Nine electric power sources and two liquid fuel options are considered. The electricity sources include solar-photovoltaics (PV), concentrated solar power (CSP), wind, geothermal, hydroelectric, wave, tidal, nuclear, and coal with carbon capture and storage (CCS) technology. The liquid fuel options include corn-ethanol (E85) and cellulosic-E85. To place the electric and liquid fuel sources on an equal footing, we examine their comparative abilities to address the problems mentioned by powering new-technology vehicles, including battery-electric vehicles (BEVs), hydrogen fuel cell vehicles (HFCVs), and flex-fuel vehicles run on E85.

Twelve combinations of energy source-vehicle type are considered. Upon ranking and weighting each combination with respect to each of 11 impact categories, four clear divisions of ranking, or tiers, emerge.

Tier 1 (highest-ranked) includes wind-BEVs and wind-HFCVs.
Tier 2 includes CSP-BEVs, geothermal-BEVs, PV-BEVs, tidal-BEVs, and wave-BEVs.
Tier 3 includes hydro-BEVs, nuclear-BEVs, and CCS-BEVs.
Tier 4 includes corn- and cellulosic-E85.

Wind-BEVs ranked first in seven out of 11 categories, including the two most important, mortality and climate damage reduction. Although HFCVs are much less efficient than BEVs, wind-HFCVs are still very clean and were ranked second among all combinations.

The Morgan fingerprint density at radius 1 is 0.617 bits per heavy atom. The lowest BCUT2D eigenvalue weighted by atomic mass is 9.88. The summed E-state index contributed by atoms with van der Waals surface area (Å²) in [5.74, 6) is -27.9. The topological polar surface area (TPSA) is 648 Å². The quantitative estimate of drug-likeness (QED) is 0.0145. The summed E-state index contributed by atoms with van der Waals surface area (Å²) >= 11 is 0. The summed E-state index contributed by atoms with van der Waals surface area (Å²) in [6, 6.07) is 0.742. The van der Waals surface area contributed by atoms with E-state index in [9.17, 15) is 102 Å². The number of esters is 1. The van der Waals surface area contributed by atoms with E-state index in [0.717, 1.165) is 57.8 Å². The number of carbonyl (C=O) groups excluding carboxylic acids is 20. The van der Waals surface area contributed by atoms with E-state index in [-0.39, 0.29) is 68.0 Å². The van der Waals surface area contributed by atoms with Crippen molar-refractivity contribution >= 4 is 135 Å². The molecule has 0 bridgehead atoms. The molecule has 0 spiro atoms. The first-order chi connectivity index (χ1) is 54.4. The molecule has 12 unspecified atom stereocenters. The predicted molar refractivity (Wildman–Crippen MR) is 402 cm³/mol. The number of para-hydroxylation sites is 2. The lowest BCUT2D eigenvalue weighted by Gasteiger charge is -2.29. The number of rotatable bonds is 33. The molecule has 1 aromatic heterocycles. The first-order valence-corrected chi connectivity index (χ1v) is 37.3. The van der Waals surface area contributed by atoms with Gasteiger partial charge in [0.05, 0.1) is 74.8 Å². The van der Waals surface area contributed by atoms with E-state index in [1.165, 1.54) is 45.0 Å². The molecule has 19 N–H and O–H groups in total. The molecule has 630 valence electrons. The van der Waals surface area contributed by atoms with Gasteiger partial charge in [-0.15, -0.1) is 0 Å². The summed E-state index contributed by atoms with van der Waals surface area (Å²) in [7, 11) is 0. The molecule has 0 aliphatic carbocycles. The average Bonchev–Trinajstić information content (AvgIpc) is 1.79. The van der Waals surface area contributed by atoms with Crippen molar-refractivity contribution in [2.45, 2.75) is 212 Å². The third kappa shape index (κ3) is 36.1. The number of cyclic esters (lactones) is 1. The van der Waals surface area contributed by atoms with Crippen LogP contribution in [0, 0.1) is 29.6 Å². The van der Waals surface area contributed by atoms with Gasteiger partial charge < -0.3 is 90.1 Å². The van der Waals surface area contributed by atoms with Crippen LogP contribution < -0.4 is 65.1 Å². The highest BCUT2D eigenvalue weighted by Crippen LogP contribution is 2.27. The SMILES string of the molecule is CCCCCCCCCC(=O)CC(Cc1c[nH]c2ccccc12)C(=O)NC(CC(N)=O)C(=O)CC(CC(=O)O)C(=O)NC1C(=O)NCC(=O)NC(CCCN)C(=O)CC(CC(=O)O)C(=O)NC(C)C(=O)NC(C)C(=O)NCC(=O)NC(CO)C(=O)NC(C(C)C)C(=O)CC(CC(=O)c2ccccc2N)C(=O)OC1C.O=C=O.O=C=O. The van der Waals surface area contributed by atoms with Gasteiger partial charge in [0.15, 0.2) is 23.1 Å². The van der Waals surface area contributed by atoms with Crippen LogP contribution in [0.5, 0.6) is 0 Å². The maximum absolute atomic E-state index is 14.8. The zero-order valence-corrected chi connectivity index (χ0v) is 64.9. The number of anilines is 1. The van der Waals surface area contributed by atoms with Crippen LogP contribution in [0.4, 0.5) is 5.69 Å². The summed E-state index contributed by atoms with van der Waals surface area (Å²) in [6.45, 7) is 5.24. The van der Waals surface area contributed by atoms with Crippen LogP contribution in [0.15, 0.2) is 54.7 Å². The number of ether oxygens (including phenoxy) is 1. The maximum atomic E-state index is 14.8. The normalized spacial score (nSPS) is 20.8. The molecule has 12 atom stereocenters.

Tier 2 options provide significant benefits and are recommended.

Tier 3 options are less desirable. However, hydroelectricity, which was ranked ahead of coal-CCS and nuclear with respect to climate and health, is an excellent load balancer, thus recommended.

The Tier 4 combinations (cellulosic- and corn-E85) were ranked lowest overall and with respect to climate, air pollution, land use, wildlife damage, and chemical waste. Cellulosic-E85 ranked lower than corn-E85 overall, primarily due to its potentially larger land footprint based on new data and its higher upstream air pollution emissions than corn-E85.

Whereas cellulosic-E85 may cause the greatest average human mortality, nuclear-BEVs cause the greatest upper-limit mortality risk due to the expansion of plutonium separation and uranium enrichment in nuclear energy facilities worldwide. Wind-BEVs and CSP-BEVs cause the least mortality.

The footprint area of wind-BEVs is 2–6 orders of magnitude less than that of any other option. Because of their low footprint and pollution, wind-BEVs cause the least wildlife loss.

The largest consumer of water is corn-E85. The smallest are wind-, tidal-, and wave-BEVs.

The US could theoretically replace all 2007 onroad vehicles with BEVs powered by 73000–144000 5 MW wind turbines, less than the 300000 airplanes the US produced during World War II, reducing US CO2 by 32.5–32.7% and nearly eliminating 15000/yr vehicle-related air pollution deaths in 2020.